• A Tale of Two Bohémes

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    The recent crisis at the Met has raised so many questions, as has the demise of the NYCO, the near-demise of the San Diego Opera and the Rome Opera’s uncertain future. Are grand, starry opera productions in the style of those high-profile companies still viable in today’s economy and culture? Are they nothing but soulless, overblown spectacle that isn’t worth trying to save? Or are they the very heart and soul of the art form of opera? Read the rest of this entry »

  • Carlo Bergonzi (1924-2014)

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    I was 14 when I heard him for the first time. I was newly in love with opera and checked out a highlights CD of Madama Butterfly from a library – I had seen two videos of Butterfly at that point but had yet to hear a sound recording of it. The CD’s original case was lost, so I didn’t know the names of the singers, but I didn’t mind. The first track was Pinkerton’s aria “Dovunque al mondo,” and the moment he started to sing, this, more or less, was my reaction: “Oh wow! Oh my God! What a gorgeous voice!”

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  • Character Study Corner: Lt. B.F. Pinkerton

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    In honor of the 4th of July, I’d like to discuss the most famous American character in opera, Lieutenant B. F. Pinkerton from Madama Butterfly.

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  • Character Study Corner: Don José

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    caruso27Jonas Don Joseimagescarmen-don-jose260jose1cropCarmenKnifeThroatA







    Hello! Just in case anyone was wondering, I’m still alive!


    The reason I haven’t posted here in a while is that I’ve been sucked into the gloriously addictive world of Tumblr. And while I was there I found a new love – amateur literary analysis. I’ve explored various different Tumblr blogs managed by English majors and other literature-lovers, who write long essays defending their favorite fictional characters Read the rest of this entry »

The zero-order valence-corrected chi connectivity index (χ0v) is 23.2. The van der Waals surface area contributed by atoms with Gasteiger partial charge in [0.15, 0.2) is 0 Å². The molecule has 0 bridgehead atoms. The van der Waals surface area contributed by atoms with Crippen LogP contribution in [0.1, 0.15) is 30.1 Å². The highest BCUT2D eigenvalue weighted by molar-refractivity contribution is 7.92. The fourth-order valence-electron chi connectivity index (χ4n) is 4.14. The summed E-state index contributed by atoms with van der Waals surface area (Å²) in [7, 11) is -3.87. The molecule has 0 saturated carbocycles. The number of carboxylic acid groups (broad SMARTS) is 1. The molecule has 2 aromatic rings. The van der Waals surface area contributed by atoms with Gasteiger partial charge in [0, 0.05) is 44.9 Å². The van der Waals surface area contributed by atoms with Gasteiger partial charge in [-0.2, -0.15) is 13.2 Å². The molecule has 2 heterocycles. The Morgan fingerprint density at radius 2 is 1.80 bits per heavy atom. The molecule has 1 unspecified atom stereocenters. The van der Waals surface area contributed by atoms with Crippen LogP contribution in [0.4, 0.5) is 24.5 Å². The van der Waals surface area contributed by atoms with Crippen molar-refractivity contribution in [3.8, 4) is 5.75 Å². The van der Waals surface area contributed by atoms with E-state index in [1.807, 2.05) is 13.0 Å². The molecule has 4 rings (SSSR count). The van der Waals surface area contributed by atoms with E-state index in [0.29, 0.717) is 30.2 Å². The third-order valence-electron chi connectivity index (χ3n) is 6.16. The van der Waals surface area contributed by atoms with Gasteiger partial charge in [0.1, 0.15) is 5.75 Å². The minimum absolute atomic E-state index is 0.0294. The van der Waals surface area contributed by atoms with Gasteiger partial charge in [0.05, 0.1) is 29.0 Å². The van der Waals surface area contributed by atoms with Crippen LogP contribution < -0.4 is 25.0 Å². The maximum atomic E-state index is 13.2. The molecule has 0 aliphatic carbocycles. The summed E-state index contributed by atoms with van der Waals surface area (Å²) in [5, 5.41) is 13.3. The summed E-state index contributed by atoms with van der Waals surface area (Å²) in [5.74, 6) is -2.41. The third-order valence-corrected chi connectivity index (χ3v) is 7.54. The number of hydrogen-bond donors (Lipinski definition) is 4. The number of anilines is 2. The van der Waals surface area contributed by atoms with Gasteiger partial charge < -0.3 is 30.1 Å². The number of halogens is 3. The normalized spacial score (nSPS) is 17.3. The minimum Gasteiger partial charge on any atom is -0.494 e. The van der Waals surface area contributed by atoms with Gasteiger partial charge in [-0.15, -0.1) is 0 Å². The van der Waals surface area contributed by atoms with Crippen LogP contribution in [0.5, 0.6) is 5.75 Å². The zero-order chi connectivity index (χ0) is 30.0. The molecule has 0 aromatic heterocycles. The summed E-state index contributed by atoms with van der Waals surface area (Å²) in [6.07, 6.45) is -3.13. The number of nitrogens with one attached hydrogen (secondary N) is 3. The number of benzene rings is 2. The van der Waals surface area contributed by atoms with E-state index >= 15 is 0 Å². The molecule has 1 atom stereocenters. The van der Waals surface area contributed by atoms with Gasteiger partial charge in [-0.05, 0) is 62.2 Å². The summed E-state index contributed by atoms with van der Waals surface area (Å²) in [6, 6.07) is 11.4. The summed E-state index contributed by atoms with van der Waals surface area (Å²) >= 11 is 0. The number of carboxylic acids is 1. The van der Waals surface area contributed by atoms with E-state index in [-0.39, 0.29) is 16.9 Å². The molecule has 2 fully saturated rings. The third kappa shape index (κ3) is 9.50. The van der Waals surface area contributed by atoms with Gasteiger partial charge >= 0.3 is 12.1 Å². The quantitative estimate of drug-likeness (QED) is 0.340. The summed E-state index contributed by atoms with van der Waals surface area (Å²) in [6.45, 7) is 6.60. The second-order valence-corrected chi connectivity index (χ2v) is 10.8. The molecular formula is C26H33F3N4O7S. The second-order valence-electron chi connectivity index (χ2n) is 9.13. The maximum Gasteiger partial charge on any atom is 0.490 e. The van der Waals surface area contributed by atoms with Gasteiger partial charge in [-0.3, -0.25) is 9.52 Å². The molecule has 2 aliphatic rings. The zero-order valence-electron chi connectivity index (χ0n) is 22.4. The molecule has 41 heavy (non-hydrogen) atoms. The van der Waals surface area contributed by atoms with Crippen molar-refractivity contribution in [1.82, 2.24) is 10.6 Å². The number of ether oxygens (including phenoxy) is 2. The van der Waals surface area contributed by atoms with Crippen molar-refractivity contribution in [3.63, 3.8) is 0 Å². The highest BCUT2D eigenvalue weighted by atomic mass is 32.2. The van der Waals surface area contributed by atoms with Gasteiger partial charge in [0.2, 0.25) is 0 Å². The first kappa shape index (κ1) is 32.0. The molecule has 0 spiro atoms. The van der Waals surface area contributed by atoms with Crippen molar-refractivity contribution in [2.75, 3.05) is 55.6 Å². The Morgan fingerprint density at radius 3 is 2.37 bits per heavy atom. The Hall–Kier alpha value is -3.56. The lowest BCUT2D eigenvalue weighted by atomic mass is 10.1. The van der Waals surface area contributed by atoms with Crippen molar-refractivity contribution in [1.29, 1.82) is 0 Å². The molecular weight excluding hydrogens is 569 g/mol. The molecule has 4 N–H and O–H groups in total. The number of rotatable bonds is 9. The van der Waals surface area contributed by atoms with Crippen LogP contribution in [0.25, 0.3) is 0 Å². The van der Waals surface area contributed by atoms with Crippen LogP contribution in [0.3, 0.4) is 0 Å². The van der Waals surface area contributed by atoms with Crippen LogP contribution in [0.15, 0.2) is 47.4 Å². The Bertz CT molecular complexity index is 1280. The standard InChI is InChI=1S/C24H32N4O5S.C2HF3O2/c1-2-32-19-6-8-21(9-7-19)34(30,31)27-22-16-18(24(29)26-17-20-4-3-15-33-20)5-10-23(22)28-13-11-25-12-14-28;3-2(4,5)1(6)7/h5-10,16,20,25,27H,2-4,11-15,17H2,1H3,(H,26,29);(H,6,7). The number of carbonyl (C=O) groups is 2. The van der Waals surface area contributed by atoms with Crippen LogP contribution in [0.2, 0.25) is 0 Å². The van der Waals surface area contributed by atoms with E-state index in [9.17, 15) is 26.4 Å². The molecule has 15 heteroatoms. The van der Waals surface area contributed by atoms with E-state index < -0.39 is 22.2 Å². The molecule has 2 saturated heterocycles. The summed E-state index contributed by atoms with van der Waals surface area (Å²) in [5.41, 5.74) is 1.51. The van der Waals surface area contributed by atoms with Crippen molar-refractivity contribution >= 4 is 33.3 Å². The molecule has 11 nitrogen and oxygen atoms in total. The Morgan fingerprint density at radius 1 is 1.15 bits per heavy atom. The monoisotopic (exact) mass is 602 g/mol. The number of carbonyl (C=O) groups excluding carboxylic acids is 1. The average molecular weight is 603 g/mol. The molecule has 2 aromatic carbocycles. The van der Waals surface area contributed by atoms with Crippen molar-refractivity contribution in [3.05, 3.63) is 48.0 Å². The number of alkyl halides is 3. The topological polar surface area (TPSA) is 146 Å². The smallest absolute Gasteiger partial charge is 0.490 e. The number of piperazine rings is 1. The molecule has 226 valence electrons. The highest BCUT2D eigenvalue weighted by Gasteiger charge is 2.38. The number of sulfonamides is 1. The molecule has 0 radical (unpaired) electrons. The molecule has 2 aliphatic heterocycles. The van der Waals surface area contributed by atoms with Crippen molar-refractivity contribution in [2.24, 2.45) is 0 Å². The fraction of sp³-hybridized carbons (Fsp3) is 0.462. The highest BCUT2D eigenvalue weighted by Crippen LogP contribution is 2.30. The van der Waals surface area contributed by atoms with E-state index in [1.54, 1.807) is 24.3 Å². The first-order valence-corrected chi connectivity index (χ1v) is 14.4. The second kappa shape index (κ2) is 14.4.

• Opera Imaginaire: An Animated Opera of the Imagination

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    Most of the opera I watch nowadays on DVD or video tends to be complete performances. But when I first discovered opera, I lapped up any opera-related video I could get my hands on: complete performances, concerts, compilations, and more. Not least intriguing were cartoons inspired by opera, and I don’t just mean the old standbys like What’s Opera, Doc? and Rabbit of Seville. A video that I watched again and again in my early days of opera fandom was Opera Imaginaire, a 1994 compilation of cartoons by various European animators. Read the rest of this entry »

  • A Few Random Things About Certain Opera Librettos That I Don’t Understand

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    This is just for the sake of posting something. I promise I’ll have another music review written in a few days – and a review of Opera Santa Barbara’s Falstaff in less than two weeks!


    1. I don’t quite get the ending of Falstaff. The “double wedding” isn’t a wedding at all – there’s no clergyman, no vows are exchanged, we don’t even get the old opera buffa standby of Read the rest of this entry »

  • “Requiem for a Yellow Brick Brewery: A History of the Metropolitan Opera”

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    As much as I love the current Met Opera House, I sometimes wish I could have visited the old one. So much history was attached to it! So many glorious and notorious things happened in it! So naturally I was intrigued when I discovered the 1969 book Requiem for a Yellow Brick Brewery: A History of the Metropolitan Opera by John Briggs – a comprehensive Read the rest of this entry »